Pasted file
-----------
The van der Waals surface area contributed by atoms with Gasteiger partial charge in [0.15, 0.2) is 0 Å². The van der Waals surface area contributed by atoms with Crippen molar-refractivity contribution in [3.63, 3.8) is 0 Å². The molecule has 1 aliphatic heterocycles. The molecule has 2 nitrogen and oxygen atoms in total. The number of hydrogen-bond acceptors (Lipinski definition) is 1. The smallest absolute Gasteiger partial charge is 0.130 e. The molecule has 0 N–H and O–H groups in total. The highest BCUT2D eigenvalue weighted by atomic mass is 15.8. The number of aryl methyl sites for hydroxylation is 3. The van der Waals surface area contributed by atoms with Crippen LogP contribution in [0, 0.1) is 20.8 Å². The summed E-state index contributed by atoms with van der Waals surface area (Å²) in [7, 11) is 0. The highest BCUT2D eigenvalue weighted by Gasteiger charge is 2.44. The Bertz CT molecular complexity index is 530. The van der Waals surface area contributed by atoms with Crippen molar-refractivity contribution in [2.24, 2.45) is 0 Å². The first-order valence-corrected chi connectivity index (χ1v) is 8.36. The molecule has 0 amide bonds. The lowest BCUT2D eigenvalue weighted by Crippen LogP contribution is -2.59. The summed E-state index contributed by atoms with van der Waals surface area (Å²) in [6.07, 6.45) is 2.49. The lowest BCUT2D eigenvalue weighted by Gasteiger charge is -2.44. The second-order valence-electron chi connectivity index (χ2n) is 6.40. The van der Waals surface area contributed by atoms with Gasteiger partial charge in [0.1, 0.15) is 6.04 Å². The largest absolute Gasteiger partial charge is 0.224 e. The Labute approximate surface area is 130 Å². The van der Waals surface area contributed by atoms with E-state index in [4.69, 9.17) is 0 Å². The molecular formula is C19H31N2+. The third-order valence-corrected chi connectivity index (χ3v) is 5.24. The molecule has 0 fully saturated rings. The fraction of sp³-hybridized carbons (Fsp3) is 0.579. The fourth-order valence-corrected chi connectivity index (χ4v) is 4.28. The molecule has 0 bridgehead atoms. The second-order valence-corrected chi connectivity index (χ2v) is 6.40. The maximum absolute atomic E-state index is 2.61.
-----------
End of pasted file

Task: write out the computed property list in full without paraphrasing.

The van der Waals surface area contributed by atoms with Gasteiger partial charge in [0.15, 0.2) is 0 Å². The van der Waals surface area contributed by atoms with Crippen molar-refractivity contribution in [3.63, 3.8) is 0 Å². The molecule has 1 aliphatic heterocycles. The molecule has 2 nitrogen and oxygen atoms in total. The number of hydrogen-bond acceptors (Lipinski definition) is 1. The smallest absolute Gasteiger partial charge is 0.130 e. The molecule has 0 N–H and O–H groups in total. The highest BCUT2D eigenvalue weighted by atomic mass is 15.8. The number of aryl methyl sites for hydroxylation is 3. The van der Waals surface area contributed by atoms with Crippen LogP contribution in [0, 0.1) is 20.8 Å². The summed E-state index contributed by atoms with van der Waals surface area (Å²) in [7, 11) is 0. The highest BCUT2D eigenvalue weighted by Gasteiger charge is 2.44. The Bertz CT molecular complexity index is 530. The van der Waals surface area contributed by atoms with Crippen molar-refractivity contribution in [2.24, 2.45) is 0 Å². The first-order valence-corrected chi connectivity index (χ1v) is 8.36. The molecule has 0 amide bonds. The lowest BCUT2D eigenvalue weighted by Crippen LogP contribution is -2.59. The summed E-state index contributed by atoms with van der Waals surface area (Å²) in [6.07, 6.45) is 2.49. The lowest BCUT2D eigenvalue weighted by Gasteiger charge is -2.44. The second-order valence-electron chi connectivity index (χ2n) is 6.40. The van der Waals surface area contributed by atoms with Gasteiger partial charge in [0.1, 0.15) is 6.04 Å². The largest absolute Gasteiger partial charge is 0.224 e. The Labute approximate surface area is 130 Å². The van der Waals surface area contributed by atoms with E-state index in [4.69, 9.17) is 0 Å². The molecular formula is C19H31N2+. The third-order valence-corrected chi connectivity index (χ3v) is 5.24. The molecule has 0 fully saturated rings. The fraction of sp³-hybridized carbons (Fsp3) is 0.579. The fourth-order valence-corrected chi connectivity index (χ4v) is 4.28. The molecule has 0 bridgehead atoms. The second-order valence-corrected chi connectivity index (χ2v) is 6.40. The maximum absolute atomic E-state index is 2.61.